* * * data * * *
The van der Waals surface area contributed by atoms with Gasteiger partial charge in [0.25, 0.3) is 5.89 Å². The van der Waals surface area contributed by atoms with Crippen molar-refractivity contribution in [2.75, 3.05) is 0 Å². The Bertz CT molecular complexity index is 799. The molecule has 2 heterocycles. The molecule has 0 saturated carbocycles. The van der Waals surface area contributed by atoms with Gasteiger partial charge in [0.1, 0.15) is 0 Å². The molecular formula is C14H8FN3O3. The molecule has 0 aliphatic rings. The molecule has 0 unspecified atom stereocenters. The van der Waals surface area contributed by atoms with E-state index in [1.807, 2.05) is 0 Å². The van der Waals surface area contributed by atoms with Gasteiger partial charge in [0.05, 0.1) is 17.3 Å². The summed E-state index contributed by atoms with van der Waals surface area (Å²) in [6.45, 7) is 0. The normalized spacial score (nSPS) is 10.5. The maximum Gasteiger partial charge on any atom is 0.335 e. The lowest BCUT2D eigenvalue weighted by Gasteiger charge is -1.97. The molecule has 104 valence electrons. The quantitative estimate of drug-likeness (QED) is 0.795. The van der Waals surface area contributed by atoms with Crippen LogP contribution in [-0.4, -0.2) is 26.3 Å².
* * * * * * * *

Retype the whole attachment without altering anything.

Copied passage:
The van der Waals surface area contributed by atoms with Gasteiger partial charge in [0.25, 0.3) is 5.89 Å². The van der Waals surface area contributed by atoms with Crippen molar-refractivity contribution in [2.75, 3.05) is 0 Å². The Bertz CT molecular complexity index is 799. The molecule has 2 heterocycles. The molecule has 0 saturated carbocycles. The van der Waals surface area contributed by atoms with Gasteiger partial charge in [0.1, 0.15) is 0 Å². The molecular formula is C14H8FN3O3. The molecule has 0 aliphatic rings. The molecule has 0 unspecified atom stereocenters. The van der Waals surface area contributed by atoms with E-state index in [1.807, 2.05) is 0 Å². The van der Waals surface area contributed by atoms with Gasteiger partial charge in [0.05, 0.1) is 17.3 Å². The summed E-state index contributed by atoms with van der Waals surface area (Å²) in [6.45, 7) is 0. The normalized spacial score (nSPS) is 10.5. The maximum Gasteiger partial charge on any atom is 0.335 e. The lowest BCUT2D eigenvalue weighted by Gasteiger charge is -1.97. The molecule has 104 valence electrons. The quantitative estimate of drug-likeness (QED) is 0.795. The van der Waals surface area contributed by atoms with Crippen LogP contribution in [-0.4, -0.2) is 26.3 Å².